Dating mate selection
There are exceptions to the similarity-attraction principle, however. Women at all ages tend to be attracted to men who are slightly older than themselves, and men shift their preferences throughout the lifespan, such that teenagers find older women most attractive, men in their twenties are most attracted to women their own age, and older men are most attracted to women who are younger than themselves (Kenrick et al. Besides this, women tend to emphasize status-linked characteristics in a partner, whereas men do not (Sadalla, Kenrick, and Vershure 1987). Although symmetry is attractive in both men and women, small noses and relatively smaller jaws are relatively more attractive in women, and medium noses and large jaws are attractive in men (Cunningham, Druen, and Barbee 1997). "mate assortment in dating and married couples." personality and individual differences 7–221.kenrick, d. A small waist-to-hip ratio is attractive in a woman, but not in a man (Singh 1995). "dominance, prosocial orientation, and female preferences: do nice guys really finish last?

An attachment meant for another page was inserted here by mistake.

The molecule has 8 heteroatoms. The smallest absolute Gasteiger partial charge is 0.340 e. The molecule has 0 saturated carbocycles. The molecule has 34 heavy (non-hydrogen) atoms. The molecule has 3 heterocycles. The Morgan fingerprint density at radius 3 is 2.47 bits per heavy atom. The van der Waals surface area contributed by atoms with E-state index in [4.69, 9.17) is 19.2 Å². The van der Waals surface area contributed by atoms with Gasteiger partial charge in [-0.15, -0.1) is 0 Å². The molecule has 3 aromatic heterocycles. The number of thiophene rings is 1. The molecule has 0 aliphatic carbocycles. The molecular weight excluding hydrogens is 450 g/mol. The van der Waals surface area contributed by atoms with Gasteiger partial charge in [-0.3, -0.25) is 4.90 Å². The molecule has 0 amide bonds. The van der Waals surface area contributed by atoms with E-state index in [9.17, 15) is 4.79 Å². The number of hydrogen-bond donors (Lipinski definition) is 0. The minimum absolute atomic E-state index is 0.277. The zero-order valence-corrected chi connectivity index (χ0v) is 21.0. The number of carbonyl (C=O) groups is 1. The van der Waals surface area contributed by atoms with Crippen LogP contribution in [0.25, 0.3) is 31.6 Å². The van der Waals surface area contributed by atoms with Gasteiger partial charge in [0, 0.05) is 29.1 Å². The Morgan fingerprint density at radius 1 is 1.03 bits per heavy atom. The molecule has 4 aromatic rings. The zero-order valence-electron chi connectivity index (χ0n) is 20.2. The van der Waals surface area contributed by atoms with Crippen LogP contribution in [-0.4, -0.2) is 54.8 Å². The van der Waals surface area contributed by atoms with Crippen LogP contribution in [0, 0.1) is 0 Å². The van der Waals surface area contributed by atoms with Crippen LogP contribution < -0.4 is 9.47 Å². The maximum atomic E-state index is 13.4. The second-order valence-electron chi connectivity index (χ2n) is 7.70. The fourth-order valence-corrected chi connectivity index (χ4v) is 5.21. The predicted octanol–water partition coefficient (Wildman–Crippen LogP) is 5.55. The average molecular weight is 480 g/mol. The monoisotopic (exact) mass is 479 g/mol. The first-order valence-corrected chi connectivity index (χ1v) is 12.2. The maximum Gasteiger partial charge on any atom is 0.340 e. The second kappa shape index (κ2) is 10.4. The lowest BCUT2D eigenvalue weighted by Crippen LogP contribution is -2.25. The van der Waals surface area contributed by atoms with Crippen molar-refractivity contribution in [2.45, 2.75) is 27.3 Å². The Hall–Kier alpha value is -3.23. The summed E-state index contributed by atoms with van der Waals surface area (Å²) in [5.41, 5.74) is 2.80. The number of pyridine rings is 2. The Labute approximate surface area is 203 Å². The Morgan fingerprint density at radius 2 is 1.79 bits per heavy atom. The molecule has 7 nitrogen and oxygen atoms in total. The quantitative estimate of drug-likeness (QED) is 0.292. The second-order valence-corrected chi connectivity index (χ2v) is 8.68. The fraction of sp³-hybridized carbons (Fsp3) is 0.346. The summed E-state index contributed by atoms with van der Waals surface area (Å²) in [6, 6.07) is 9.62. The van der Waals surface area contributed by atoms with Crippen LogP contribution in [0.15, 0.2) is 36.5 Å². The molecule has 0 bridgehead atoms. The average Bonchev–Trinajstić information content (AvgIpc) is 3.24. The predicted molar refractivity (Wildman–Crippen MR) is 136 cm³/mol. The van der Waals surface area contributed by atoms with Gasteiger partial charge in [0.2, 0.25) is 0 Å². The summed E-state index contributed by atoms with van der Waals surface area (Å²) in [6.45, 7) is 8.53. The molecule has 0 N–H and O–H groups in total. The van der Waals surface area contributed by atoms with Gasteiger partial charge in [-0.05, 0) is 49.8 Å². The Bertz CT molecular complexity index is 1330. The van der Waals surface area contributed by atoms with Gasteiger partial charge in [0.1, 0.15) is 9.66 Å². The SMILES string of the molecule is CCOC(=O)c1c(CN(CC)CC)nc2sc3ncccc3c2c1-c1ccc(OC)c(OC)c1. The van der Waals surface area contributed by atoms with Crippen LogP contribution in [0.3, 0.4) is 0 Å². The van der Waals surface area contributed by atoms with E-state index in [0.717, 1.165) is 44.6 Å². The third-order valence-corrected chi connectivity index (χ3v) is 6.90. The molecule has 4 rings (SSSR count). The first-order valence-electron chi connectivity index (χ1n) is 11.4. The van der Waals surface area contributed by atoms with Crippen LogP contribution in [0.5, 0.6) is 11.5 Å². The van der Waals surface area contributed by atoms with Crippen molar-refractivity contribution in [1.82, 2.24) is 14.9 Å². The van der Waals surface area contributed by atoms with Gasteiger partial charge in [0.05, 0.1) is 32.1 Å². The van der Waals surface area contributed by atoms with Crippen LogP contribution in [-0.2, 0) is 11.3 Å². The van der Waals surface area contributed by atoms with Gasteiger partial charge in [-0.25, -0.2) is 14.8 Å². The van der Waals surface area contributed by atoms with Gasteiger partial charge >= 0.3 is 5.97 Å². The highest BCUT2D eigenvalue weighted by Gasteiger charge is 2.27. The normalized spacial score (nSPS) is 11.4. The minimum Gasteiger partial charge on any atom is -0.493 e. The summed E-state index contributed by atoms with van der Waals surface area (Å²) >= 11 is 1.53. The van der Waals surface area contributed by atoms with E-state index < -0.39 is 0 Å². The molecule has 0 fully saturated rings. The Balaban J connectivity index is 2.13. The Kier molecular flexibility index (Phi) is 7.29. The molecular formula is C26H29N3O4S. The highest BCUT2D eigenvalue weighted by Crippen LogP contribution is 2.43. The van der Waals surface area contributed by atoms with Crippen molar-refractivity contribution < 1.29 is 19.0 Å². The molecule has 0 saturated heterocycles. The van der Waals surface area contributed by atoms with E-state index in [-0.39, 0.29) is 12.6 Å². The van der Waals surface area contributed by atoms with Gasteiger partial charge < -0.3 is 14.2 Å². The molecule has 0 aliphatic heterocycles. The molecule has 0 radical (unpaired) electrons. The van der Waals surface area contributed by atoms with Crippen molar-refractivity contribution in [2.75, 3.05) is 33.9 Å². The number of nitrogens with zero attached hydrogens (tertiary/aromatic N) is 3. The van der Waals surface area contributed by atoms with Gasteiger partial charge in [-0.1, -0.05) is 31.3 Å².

In considering how and why people choose mates, therefore, two points are significant: (1) there are variations as well as universalities across cultures, and (2) there is a distinction between selection of mates for short-term relationships versus long-term relationships. "dominance and heterosexual attraction." journal of personality and social psychology 52(4):30–738.shepher, j. Several theories of mate selection have focused on the psychological responses of the individual to potential mates. An influential early theory focused on reinforcement, emphasizing the observer's affective response to potential mates (Byrne and Clore 1970). Sexual selection favors characters that increase access to a limited supply of opposite-sex gametes.Some sexually selected traits are advantageous because when a male and female encounter each other they increase the likelihood of being deemed an acceptable mate.
If there was no cost to being choosy then mating preferences could arise as pleiotropic by-products of selection on other traits. Choosiness can decrease an individual’s rate of reproduction by lowering the rate at which acceptable mates are found or by selecting for costly mate sampling behavior to ensure one is found.